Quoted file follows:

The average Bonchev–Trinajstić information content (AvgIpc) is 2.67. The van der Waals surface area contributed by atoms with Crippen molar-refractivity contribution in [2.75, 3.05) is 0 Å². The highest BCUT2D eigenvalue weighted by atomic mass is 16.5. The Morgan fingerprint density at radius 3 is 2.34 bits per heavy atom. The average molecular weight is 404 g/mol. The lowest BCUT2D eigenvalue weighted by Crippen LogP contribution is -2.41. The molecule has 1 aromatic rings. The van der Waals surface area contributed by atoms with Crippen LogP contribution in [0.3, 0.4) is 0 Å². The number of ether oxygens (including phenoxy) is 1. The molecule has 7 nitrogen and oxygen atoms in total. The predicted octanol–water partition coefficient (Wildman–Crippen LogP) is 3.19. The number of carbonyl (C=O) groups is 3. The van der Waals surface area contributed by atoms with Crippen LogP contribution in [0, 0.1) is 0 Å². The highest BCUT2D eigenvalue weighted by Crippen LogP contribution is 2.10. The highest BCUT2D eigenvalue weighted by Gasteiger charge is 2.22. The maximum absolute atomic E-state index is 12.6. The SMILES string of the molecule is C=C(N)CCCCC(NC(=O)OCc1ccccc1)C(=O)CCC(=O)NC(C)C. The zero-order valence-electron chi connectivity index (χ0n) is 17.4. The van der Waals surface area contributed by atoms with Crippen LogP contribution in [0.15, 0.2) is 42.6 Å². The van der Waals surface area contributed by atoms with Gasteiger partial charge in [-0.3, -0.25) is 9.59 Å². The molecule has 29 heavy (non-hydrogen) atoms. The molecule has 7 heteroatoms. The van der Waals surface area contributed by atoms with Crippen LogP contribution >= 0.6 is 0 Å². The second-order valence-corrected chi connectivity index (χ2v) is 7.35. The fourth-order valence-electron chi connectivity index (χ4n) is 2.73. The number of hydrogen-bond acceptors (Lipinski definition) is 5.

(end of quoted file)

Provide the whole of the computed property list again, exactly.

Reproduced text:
The average Bonchev–Trinajstić information content (AvgIpc) is 2.67. The van der Waals surface area contributed by atoms with Crippen molar-refractivity contribution in [2.75, 3.05) is 0 Å². The highest BCUT2D eigenvalue weighted by atomic mass is 16.5. The Morgan fingerprint density at radius 3 is 2.34 bits per heavy atom. The average molecular weight is 404 g/mol. The lowest BCUT2D eigenvalue weighted by Crippen LogP contribution is -2.41. The molecule has 1 aromatic rings. The van der Waals surface area contributed by atoms with Crippen LogP contribution in [0.3, 0.4) is 0 Å². The number of ether oxygens (including phenoxy) is 1. The molecule has 7 nitrogen and oxygen atoms in total. The predicted octanol–water partition coefficient (Wildman–Crippen LogP) is 3.19. The number of carbonyl (C=O) groups is 3. The van der Waals surface area contributed by atoms with Crippen LogP contribution in [0, 0.1) is 0 Å². The highest BCUT2D eigenvalue weighted by Crippen LogP contribution is 2.10. The highest BCUT2D eigenvalue weighted by Gasteiger charge is 2.22. The maximum absolute atomic E-state index is 12.6. The SMILES string of the molecule is C=C(N)CCCCC(NC(=O)OCc1ccccc1)C(=O)CCC(=O)NC(C)C. The zero-order valence-electron chi connectivity index (χ0n) is 17.4. The van der Waals surface area contributed by atoms with Crippen LogP contribution in [0.15, 0.2) is 42.6 Å². The van der Waals surface area contributed by atoms with Gasteiger partial charge in [-0.3, -0.25) is 9.59 Å². The molecule has 29 heavy (non-hydrogen) atoms. The molecule has 7 heteroatoms. The van der Waals surface area contributed by atoms with Crippen LogP contribution >= 0.6 is 0 Å². The second-order valence-corrected chi connectivity index (χ2v) is 7.35. The fourth-order valence-electron chi connectivity index (χ4n) is 2.73. The number of hydrogen-bond acceptors (Lipinski definition) is 5.